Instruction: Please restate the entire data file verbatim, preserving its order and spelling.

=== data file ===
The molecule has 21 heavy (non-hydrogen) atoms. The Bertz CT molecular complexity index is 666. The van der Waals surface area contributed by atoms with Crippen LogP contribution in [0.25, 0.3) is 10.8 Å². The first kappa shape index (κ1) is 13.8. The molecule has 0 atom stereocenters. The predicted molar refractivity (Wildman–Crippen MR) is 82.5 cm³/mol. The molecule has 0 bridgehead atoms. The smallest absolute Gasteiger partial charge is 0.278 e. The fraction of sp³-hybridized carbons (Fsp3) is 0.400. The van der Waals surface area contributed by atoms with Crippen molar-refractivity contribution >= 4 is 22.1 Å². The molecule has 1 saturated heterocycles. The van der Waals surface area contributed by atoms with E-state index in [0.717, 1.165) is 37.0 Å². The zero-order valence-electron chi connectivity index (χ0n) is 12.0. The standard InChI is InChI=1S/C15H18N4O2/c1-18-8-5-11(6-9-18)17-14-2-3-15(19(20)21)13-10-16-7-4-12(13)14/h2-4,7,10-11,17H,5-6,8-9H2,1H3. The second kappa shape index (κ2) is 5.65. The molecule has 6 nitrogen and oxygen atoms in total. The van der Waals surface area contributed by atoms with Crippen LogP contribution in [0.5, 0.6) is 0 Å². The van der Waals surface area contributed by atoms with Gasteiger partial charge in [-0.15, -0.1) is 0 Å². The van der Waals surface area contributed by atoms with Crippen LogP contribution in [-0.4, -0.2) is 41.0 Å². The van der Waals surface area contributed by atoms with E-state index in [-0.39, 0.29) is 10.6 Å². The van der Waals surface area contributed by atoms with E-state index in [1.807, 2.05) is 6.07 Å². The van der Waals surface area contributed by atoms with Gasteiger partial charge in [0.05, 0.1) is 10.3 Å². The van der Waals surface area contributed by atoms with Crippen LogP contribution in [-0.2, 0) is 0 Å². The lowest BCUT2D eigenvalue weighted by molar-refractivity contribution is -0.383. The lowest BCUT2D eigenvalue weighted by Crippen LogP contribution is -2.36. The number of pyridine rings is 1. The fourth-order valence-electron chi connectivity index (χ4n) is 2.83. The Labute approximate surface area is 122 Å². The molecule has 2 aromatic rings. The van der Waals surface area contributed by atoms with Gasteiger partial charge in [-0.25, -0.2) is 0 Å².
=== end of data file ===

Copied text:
The molecule has 21 heavy (non-hydrogen) atoms. The Bertz CT molecular complexity index is 666. The van der Waals surface area contributed by atoms with Crippen LogP contribution in [0.25, 0.3) is 10.8 Å². The first kappa shape index (κ1) is 13.8. The molecule has 0 atom stereocenters. The predicted molar refractivity (Wildman–Crippen MR) is 82.5 cm³/mol. The molecule has 0 bridgehead atoms. The smallest absolute Gasteiger partial charge is 0.278 e. The fraction of sp³-hybridized carbons (Fsp3) is 0.400. The van der Waals surface area contributed by atoms with Crippen molar-refractivity contribution >= 4 is 22.1 Å². The molecule has 1 saturated heterocycles. The van der Waals surface area contributed by atoms with E-state index in [0.717, 1.165) is 37.0 Å². The zero-order valence-electron chi connectivity index (χ0n) is 12.0. The standard InChI is InChI=1S/C15H18N4O2/c1-18-8-5-11(6-9-18)17-14-2-3-15(19(20)21)13-10-16-7-4-12(13)14/h2-4,7,10-11,17H,5-6,8-9H2,1H3. The second kappa shape index (κ2) is 5.65. The molecule has 6 nitrogen and oxygen atoms in total. The van der Waals surface area contributed by atoms with Crippen LogP contribution in [0.5, 0.6) is 0 Å². The van der Waals surface area contributed by atoms with Gasteiger partial charge in [-0.15, -0.1) is 0 Å². The van der Waals surface area contributed by atoms with Crippen LogP contribution in [-0.4, -0.2) is 41.0 Å². The van der Waals surface area contributed by atoms with E-state index in [-0.39, 0.29) is 10.6 Å². The van der Waals surface area contributed by atoms with E-state index in [1.807, 2.05) is 6.07 Å². The van der Waals surface area contributed by atoms with Gasteiger partial charge in [0.05, 0.1) is 10.3 Å². The van der Waals surface area contributed by atoms with Crippen LogP contribution in [-0.2, 0) is 0 Å². The lowest BCUT2D eigenvalue weighted by molar-refractivity contribution is -0.383. The lowest BCUT2D eigenvalue weighted by Crippen LogP contribution is -2.36. The number of pyridine rings is 1. The fourth-order valence-electron chi connectivity index (χ4n) is 2.83. The Labute approximate surface area is 122 Å². The molecule has 2 aromatic rings. The van der Waals surface area contributed by atoms with Gasteiger partial charge in [-0.25, -0.2) is 0 Å².